Think about the following example: Jimmy, aged 4 and his Mum are at the supermarket. Jimmy doesn't want to stay next to the shopping trolley (even for some Coles Mini's at the end) and runs off to the other end of the supermarket isle (the Behaviour). What happened immediately before (Jimmy seeing a big long expanse of space to run in) and immediately after (Jimmy's Mum running after him yelling for him to come back, which is quite exciting for Jimmy whilst she chases him around the supermarket) can make Jimmy more likely to do the same thing next time him and his mum go shopping. By changing the antecedents (for example, Jimmy's mum clearly establishing rules, what will happen if he breaks the rules, and giving him his own shopping list to follow) and the consequences (for example, Jimmy's Mum requiring him to hold her hand throughout the rest of the shopping trip), we can expect that Jimmy's behaviour to be closer to what his mum would like, next time. 

One final point...

When we are attempting to shape/change another person's behaviour, it is important to remember that reducing a problem behaviour is not enough. We also need to reinforce the desired behaviour (what we want to see the individual doing next time), so the individual has something to replace their old behaviour with. 

If you need some help with behaviour (yours or someone else's), have a chat to one of our clinicians who can help you work it all out. 

Olivia Boer is a Clinical Psychologist and Director of Healthy Mind Centre Launceston, a private allied health practice in Launceston, Tasmania. 

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What causes children's misbehaviour?

It's really easy to blame someone when kids are being naughty, oppositional, or defiant. "They are just so difficult...", "She is doing this for attention!", or "He is just like his father!" are common ideas that come to mind. Especially when your child just won't cooperate, listen, or do what they are asked. 

Often, though, we might not understand the child's behaviour enough to accurately pinpoint what causes the behaviour, and why it keeps happening.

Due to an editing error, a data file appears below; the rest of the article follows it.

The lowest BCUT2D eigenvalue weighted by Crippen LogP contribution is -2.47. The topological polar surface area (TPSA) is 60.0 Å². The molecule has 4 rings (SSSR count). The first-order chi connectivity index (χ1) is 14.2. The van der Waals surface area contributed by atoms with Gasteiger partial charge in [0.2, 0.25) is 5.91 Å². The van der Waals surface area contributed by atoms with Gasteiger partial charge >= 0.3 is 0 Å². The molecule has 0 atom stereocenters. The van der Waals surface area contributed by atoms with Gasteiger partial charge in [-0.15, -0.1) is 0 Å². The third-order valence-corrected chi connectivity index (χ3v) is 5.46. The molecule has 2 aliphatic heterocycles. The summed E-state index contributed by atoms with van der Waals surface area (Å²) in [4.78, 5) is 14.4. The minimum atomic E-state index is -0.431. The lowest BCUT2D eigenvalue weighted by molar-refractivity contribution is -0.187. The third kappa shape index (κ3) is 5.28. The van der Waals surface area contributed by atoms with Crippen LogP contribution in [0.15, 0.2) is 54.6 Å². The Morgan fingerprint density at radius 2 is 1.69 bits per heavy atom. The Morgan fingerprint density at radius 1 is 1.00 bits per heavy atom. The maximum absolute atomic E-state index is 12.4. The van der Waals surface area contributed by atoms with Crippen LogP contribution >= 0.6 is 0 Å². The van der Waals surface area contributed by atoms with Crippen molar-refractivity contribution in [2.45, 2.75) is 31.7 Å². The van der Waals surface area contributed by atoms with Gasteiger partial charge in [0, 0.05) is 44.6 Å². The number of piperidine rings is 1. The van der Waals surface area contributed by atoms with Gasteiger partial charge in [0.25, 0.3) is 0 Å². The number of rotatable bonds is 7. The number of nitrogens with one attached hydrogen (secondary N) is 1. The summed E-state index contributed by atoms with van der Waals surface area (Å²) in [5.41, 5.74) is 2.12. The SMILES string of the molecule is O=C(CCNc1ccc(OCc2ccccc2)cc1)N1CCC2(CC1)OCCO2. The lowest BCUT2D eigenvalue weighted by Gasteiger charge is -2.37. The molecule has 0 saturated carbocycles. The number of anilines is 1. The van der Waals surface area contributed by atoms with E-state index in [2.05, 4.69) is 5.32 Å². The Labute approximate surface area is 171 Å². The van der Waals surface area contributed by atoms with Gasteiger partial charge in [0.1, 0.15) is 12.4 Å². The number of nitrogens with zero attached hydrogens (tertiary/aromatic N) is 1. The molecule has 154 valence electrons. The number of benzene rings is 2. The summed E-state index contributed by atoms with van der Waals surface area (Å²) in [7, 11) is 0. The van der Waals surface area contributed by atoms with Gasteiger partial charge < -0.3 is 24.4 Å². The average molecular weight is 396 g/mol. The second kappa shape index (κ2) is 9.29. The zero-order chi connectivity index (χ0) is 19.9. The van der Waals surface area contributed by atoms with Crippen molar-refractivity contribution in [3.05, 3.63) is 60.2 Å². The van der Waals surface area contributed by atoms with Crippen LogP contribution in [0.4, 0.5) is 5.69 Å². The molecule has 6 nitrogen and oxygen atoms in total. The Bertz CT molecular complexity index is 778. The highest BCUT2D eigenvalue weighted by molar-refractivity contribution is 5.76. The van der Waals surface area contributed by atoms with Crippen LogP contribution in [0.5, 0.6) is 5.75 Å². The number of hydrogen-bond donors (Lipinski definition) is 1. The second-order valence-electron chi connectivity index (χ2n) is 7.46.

As parents, we try the strategies we have been told, the things we saw our friend do, or what our own parents did with us. And yet, the oppositionality continues. We read a parenting website, Google "What do I do when my kid won't behave?", and find ourselves getting frustrated and yelling more than we would like. Then they talk back to us and run off. 

There are a few key steps to understanding children's behaviour that we will be looking at over the coming weeks. The first is an idea discussed by Dr Russell Barkley, one of the pioneers in ADHD and Oppositional Defiant Disorder research, in his behavioural parent training work. Dr Barkley notes there are four main causes of, or contributors to children's misbehaviour. 

1. Child Factors

These include a wide range of child-specific problems including temperament (including inherited predispositions toward irritability, low frustration tolerance, and anger), impulsivity, attentional problems, learning problems, intellectual and developmental difficulties, sensory sensitivities, activity levels, emotional regulation ability, physical characteristics (including motor coordination, stamina, and appearance), etc. It is not difficult to see how these child-specific elements can lead to conflict with parents or caregivers. It is also easy to see how child misbehaviour can be solely attributed to these characteristics. However, according to Dr Barkley, another key element that contributes to child misbehaviour is parent factors. 

2. Parent Factors

Parent factors are not that different to child factors, but they definitely impact how parents interact with their children and manage their kids' behaviour problems. Parent factors can include things like (you guessed it!): temperament, impulsivity, learning and intellectual difficulties, emotional regulation ability, physical characteristics, etc, etc. Pretty much all the same things that kids bring to the equation. Because (and it's really important to remember this), parent-child interactions are bi-directional. They go two ways; parent to child, and child to parent. Unless one of you is a robot of course, and in that case, you are reading the wrong blog.